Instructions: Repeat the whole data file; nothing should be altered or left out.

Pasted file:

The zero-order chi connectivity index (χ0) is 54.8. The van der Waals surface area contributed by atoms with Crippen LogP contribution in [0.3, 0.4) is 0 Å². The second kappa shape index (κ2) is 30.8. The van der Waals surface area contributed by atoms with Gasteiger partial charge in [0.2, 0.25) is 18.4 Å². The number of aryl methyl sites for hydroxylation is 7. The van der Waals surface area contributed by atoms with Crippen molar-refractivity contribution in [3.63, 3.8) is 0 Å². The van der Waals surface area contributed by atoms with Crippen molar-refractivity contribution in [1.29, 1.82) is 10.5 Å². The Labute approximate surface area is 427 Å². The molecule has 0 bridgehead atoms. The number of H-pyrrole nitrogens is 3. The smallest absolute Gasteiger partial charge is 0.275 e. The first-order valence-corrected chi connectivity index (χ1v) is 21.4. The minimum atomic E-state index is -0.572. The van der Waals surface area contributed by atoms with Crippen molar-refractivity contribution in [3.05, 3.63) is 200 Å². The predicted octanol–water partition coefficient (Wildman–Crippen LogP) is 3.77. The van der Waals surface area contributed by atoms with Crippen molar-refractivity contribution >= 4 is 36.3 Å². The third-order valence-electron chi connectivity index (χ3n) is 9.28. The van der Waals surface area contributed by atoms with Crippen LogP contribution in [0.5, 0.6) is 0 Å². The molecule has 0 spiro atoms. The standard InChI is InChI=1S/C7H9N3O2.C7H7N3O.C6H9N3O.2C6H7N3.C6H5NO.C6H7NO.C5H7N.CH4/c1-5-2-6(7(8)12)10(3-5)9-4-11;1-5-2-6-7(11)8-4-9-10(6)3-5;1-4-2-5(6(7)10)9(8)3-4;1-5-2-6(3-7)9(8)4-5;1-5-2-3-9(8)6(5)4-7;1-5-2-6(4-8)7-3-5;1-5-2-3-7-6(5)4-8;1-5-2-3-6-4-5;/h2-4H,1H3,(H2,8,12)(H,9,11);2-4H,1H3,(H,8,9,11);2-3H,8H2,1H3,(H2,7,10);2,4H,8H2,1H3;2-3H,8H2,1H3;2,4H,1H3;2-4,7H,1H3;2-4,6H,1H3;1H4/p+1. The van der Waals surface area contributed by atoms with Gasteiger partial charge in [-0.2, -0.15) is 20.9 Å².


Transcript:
The zero-order chi connectivity index (χ0) is 54.8. The van der Waals surface area contributed by atoms with Crippen LogP contribution in [0.3, 0.4) is 0 Å². The second kappa shape index (κ2) is 30.8. The van der Waals surface area contributed by atoms with Gasteiger partial charge in [0.2, 0.25) is 18.4 Å². The number of aryl methyl sites for hydroxylation is 7. The van der Waals surface area contributed by atoms with Crippen molar-refractivity contribution in [3.63, 3.8) is 0 Å². The van der Waals surface area contributed by atoms with Crippen molar-refractivity contribution in [1.29, 1.82) is 10.5 Å². The Labute approximate surface area is 427 Å². The molecule has 0 bridgehead atoms. The number of H-pyrrole nitrogens is 3. The smallest absolute Gasteiger partial charge is 0.275 e. The first-order valence-corrected chi connectivity index (χ1v) is 21.4. The minimum atomic E-state index is -0.572. The van der Waals surface area contributed by atoms with Crippen molar-refractivity contribution in [3.05, 3.63) is 200 Å². The predicted octanol–water partition coefficient (Wildman–Crippen LogP) is 3.77. The van der Waals surface area contributed by atoms with Crippen molar-refractivity contribution >= 4 is 36.3 Å². The third-order valence-electron chi connectivity index (χ3n) is 9.28. The van der Waals surface area contributed by atoms with Crippen LogP contribution in [0.5, 0.6) is 0 Å². The molecule has 0 spiro atoms. The standard InChI is InChI=1S/C7H9N3O2.C7H7N3O.C6H9N3O.2C6H7N3.C6H5NO.C6H7NO.C5H7N.CH4/c1-5-2-6(7(8)12)10(3-5)9-4-11;1-5-2-6-7(11)8-4-9-10(6)3-5;1-4-2-5(6(7)10)9(8)3-4;1-5-2-6(3-7)9(8)4-5;1-5-2-3-9(8)6(5)4-7;1-5-2-6(4-8)7-3-5;1-5-2-3-7-6(5)4-8;1-5-2-3-6-4-5;/h2-4H,1H3,(H2,8,12)(H,9,11);2-4H,1H3,(H,8,9,11);2-3H,8H2,1H3,(H2,7,10);2,4H,8H2,1H3;2-3H,8H2,1H3;2,4H,1H3;2-4,7H,1H3;2-4,6H,1H3;1H4/p+1. The van der Waals surface area contributed by atoms with Gasteiger partial charge in [-0.2, -0.15) is 20.9 Å².